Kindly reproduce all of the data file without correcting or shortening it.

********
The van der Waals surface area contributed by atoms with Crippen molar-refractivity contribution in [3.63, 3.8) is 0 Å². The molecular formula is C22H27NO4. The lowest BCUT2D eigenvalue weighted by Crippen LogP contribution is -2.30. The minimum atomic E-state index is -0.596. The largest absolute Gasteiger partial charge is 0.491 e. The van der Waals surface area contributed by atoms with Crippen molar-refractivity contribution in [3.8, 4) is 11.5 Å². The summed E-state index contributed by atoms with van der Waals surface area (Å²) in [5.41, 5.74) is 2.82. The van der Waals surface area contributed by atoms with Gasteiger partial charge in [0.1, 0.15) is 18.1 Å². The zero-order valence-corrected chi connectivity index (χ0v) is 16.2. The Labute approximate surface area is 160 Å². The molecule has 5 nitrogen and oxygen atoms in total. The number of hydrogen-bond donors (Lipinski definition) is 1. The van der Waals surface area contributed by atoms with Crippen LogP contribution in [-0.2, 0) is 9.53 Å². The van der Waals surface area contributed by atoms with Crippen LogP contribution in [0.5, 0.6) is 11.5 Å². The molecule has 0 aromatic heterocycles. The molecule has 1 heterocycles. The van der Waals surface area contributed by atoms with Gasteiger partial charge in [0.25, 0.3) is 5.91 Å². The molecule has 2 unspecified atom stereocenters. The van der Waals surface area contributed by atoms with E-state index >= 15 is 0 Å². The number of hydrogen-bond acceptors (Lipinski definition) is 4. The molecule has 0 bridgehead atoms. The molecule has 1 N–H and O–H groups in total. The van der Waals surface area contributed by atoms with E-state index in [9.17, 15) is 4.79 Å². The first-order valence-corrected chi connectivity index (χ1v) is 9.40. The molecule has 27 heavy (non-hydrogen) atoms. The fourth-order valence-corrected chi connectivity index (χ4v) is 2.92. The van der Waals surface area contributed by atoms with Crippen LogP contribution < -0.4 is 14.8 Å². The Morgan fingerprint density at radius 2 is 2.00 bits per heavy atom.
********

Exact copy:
The van der Waals surface area contributed by atoms with Crippen molar-refractivity contribution in [3.63, 3.8) is 0 Å². The molecular formula is C22H27NO4. The lowest BCUT2D eigenvalue weighted by Crippen LogP contribution is -2.30. The minimum atomic E-state index is -0.596. The largest absolute Gasteiger partial charge is 0.491 e. The van der Waals surface area contributed by atoms with Crippen molar-refractivity contribution in [3.8, 4) is 11.5 Å². The summed E-state index contributed by atoms with van der Waals surface area (Å²) in [5.41, 5.74) is 2.82. The van der Waals surface area contributed by atoms with Gasteiger partial charge in [0.1, 0.15) is 18.1 Å². The zero-order valence-corrected chi connectivity index (χ0v) is 16.2. The Labute approximate surface area is 160 Å². The molecule has 5 nitrogen and oxygen atoms in total. The number of hydrogen-bond donors (Lipinski definition) is 1. The van der Waals surface area contributed by atoms with Crippen LogP contribution in [-0.2, 0) is 9.53 Å². The van der Waals surface area contributed by atoms with Crippen LogP contribution in [0.5, 0.6) is 11.5 Å². The molecule has 0 aromatic heterocycles. The molecule has 1 heterocycles. The van der Waals surface area contributed by atoms with Gasteiger partial charge in [0.25, 0.3) is 5.91 Å². The molecule has 2 unspecified atom stereocenters. The van der Waals surface area contributed by atoms with E-state index >= 15 is 0 Å². The number of hydrogen-bond acceptors (Lipinski definition) is 4. The molecule has 0 bridgehead atoms. The molecule has 1 N–H and O–H groups in total. The van der Waals surface area contributed by atoms with E-state index in [9.17, 15) is 4.79 Å². The first-order valence-corrected chi connectivity index (χ1v) is 9.40. The molecule has 27 heavy (non-hydrogen) atoms. The fourth-order valence-corrected chi connectivity index (χ4v) is 2.92. The van der Waals surface area contributed by atoms with Crippen LogP contribution < -0.4 is 14.8 Å². The Morgan fingerprint density at radius 2 is 2.00 bits per heavy atom.